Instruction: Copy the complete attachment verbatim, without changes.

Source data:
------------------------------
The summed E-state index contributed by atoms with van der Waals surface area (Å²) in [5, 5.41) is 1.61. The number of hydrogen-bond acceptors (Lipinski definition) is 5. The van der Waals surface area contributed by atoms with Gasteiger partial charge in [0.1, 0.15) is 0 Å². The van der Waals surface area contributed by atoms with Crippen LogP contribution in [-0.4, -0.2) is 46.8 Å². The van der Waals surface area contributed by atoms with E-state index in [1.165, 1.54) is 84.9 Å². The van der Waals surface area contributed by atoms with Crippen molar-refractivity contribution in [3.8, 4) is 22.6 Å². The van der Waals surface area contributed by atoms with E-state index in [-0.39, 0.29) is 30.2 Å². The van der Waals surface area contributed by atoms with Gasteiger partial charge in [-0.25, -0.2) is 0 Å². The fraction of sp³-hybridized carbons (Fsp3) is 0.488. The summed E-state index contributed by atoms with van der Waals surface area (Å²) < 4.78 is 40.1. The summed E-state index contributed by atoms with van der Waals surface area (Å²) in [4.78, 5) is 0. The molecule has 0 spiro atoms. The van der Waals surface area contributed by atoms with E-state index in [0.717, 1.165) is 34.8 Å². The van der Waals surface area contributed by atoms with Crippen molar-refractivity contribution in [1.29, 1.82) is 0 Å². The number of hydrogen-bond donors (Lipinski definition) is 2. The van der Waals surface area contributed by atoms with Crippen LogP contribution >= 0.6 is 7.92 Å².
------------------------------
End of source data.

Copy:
The summed E-state index contributed by atoms with van der Waals surface area (Å²) in [5, 5.41) is 1.61. The number of hydrogen-bond acceptors (Lipinski definition) is 5. The van der Waals surface area contributed by atoms with Gasteiger partial charge in [0.1, 0.15) is 0 Å². The van der Waals surface area contributed by atoms with Crippen LogP contribution in [-0.4, -0.2) is 46.8 Å². The van der Waals surface area contributed by atoms with E-state index in [1.165, 1.54) is 84.9 Å². The van der Waals surface area contributed by atoms with Crippen molar-refractivity contribution in [3.8, 4) is 22.6 Å². The van der Waals surface area contributed by atoms with E-state index in [-0.39, 0.29) is 30.2 Å². The van der Waals surface area contributed by atoms with Gasteiger partial charge in [-0.25, -0.2) is 0 Å². The fraction of sp³-hybridized carbons (Fsp3) is 0.488. The summed E-state index contributed by atoms with van der Waals surface area (Å²) < 4.78 is 40.1. The summed E-state index contributed by atoms with van der Waals surface area (Å²) in [4.78, 5) is 0. The molecule has 0 spiro atoms. The van der Waals surface area contributed by atoms with E-state index in [0.717, 1.165) is 34.8 Å². The van der Waals surface area contributed by atoms with Crippen molar-refractivity contribution in [1.29, 1.82) is 0 Å². The number of hydrogen-bond donors (Lipinski definition) is 2. The van der Waals surface area contributed by atoms with Crippen LogP contribution >= 0.6 is 7.92 Å².